At the end of January, Uber was accused of scabbing amid anti–travel ban protests at JFK airport in New York. The result was #DeleteUber, a hashtag campaign engineered to get people to do, well, exactly that: Delete Uber and find an alternative mode of transportation. (The New York Taxi Workers Alliance held an hour-long strike during the protests in solidarity.) For many people, apparently many, many people, that meant turning to Uber rival Lyft. According to internal numbers obtained by Bloomberg, Lyft saw an impressive bump in riders and rides during the month following the protest incident.
“Lyft reached 22.8 million monthly rides in February, up 137 percent from the same month a year ago, according to the fundraising documents,” Bloomberg reports. It seems when people were hashtagging #DeleteUber, they could have also added the hashtag #DownloadLyft. On top of the monthly ride increase, the app jumped to nearly 5 million active passengers in the same month, up 125 percent from the same month a year before. Still, for all that growth, Lyft still has a long ways to go before it could possibly trounce Uber.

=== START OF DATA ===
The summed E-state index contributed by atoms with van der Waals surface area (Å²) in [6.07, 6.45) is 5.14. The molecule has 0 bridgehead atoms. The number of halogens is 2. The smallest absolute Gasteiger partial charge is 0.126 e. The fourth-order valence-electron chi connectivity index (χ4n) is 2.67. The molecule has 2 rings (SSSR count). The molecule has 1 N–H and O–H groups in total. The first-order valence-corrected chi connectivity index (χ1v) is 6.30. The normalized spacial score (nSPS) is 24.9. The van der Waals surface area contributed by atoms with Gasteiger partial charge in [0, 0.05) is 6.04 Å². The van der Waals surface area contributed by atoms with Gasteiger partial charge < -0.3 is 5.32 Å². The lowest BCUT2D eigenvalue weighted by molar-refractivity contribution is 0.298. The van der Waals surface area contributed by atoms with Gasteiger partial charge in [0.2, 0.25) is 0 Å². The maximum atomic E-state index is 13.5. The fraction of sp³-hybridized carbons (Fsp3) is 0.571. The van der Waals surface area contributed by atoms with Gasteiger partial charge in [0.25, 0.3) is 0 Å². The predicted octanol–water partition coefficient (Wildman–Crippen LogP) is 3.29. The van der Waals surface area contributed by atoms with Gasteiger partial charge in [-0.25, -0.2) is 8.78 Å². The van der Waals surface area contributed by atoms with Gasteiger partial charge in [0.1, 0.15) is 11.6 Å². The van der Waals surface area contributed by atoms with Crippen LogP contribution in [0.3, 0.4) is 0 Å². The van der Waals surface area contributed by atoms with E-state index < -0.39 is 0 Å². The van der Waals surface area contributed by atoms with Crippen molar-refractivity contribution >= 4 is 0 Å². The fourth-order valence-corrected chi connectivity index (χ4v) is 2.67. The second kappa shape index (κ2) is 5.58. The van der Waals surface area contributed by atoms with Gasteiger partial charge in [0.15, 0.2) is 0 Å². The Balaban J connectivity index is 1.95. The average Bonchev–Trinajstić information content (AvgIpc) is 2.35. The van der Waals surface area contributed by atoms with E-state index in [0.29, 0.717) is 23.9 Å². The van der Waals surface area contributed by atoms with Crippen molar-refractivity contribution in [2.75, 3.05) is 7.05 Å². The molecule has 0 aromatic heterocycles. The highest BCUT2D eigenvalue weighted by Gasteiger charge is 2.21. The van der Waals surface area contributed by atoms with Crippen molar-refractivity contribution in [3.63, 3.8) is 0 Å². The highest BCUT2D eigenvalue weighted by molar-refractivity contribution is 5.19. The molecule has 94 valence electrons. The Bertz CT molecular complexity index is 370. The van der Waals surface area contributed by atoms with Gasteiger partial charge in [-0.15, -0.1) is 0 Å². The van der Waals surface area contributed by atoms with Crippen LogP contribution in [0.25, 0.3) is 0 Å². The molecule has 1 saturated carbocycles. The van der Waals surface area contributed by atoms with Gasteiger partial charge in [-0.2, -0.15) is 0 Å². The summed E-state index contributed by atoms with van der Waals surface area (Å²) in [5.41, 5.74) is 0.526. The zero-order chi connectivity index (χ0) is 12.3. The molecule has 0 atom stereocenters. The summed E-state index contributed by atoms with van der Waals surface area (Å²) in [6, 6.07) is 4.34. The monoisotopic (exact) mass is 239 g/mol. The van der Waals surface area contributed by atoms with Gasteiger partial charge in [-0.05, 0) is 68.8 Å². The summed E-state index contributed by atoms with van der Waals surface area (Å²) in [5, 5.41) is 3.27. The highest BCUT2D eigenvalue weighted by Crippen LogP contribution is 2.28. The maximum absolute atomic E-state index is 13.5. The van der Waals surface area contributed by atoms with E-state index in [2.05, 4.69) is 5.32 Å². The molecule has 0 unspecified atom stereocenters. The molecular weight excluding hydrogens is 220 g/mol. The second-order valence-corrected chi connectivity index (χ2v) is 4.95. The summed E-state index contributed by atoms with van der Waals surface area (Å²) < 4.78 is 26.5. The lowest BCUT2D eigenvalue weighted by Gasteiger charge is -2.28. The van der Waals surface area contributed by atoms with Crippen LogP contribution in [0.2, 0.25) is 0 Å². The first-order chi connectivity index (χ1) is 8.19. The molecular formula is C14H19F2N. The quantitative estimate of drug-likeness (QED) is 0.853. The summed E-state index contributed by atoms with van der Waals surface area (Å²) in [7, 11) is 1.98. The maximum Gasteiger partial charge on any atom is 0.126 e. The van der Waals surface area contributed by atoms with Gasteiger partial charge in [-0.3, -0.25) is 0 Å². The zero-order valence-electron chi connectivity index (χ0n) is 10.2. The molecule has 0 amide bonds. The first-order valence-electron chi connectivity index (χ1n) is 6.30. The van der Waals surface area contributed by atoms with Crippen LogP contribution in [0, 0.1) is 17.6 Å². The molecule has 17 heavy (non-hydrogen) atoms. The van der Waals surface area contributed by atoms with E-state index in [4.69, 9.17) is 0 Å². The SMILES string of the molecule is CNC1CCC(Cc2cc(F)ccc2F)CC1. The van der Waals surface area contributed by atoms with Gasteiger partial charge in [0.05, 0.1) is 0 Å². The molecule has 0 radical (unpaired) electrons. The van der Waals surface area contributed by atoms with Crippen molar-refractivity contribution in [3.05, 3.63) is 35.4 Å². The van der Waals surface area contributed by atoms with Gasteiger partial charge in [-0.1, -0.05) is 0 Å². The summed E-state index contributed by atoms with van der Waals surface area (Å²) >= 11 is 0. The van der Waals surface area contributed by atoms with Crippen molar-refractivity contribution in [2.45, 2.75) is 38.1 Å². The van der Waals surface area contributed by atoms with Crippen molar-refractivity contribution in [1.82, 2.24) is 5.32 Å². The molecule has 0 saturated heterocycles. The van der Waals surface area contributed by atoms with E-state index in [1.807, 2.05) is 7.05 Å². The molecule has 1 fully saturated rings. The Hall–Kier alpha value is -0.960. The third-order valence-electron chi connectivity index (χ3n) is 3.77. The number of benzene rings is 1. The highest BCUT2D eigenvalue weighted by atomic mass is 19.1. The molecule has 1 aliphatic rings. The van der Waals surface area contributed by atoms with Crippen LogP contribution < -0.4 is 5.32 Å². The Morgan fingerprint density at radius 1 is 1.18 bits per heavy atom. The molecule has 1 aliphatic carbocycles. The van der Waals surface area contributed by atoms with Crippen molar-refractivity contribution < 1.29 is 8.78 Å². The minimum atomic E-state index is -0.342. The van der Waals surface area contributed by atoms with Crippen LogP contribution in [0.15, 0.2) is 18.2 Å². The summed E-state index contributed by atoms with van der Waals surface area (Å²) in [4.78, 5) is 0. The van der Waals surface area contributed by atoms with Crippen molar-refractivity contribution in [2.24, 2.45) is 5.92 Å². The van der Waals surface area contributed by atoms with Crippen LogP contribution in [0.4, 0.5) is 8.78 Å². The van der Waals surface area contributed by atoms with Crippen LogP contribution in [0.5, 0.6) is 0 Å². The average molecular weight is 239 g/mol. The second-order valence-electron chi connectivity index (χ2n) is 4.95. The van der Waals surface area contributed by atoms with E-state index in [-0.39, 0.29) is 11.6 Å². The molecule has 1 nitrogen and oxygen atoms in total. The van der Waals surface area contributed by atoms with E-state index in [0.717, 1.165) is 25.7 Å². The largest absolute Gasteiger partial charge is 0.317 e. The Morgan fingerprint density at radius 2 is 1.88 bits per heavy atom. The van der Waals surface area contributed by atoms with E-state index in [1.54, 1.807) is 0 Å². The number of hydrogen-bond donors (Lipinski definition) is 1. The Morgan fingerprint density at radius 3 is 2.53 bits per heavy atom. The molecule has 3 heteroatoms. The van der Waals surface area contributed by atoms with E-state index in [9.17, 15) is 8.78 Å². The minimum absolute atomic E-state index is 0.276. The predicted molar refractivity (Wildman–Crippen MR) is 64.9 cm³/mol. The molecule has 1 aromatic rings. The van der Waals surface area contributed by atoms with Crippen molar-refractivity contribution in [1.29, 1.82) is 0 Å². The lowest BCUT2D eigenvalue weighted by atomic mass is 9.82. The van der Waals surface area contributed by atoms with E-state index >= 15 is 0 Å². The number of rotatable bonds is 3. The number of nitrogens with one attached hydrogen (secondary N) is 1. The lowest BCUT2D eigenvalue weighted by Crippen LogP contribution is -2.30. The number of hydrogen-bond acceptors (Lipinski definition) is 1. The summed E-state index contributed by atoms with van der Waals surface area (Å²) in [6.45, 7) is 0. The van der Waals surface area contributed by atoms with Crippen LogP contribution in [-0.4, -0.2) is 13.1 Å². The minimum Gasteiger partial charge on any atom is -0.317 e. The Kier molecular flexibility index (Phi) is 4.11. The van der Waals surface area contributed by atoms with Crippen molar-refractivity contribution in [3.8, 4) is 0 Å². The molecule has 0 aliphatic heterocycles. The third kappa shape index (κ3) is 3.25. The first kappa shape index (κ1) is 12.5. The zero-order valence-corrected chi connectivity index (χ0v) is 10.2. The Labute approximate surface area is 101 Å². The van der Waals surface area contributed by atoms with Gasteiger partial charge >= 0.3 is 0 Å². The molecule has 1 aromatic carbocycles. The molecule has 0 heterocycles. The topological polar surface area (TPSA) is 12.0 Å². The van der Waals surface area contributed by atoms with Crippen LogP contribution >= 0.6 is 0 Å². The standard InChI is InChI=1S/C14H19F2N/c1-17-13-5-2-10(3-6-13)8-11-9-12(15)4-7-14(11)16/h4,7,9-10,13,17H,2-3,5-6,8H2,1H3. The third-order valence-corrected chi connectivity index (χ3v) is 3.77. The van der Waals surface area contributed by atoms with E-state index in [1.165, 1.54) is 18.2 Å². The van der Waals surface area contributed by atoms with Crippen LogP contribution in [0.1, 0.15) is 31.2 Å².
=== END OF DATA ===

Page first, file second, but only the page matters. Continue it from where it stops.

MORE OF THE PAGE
There’s also that whole is Lyft really that much better an alternative to Uber? hurdle the company has to jump. Despite the company’s president insisting it’s the “woke,” “better boyfriend” of the ride-hailing apps (insert thinking-face emoji here), Uber still has a global hold on the industry. Plus, while Uber might have been scabbing back in January, its CEO, Travis Kalanick, did step down from Trump’s tech advisory board, bowing to public backlash. Peter Thiel, however, a major Lyft investor, still remains strongly connected to the current administration. Which is definitely something to consider when you’re choosing a ride-hailing platform and trying to simultaneously make a social (media) statement.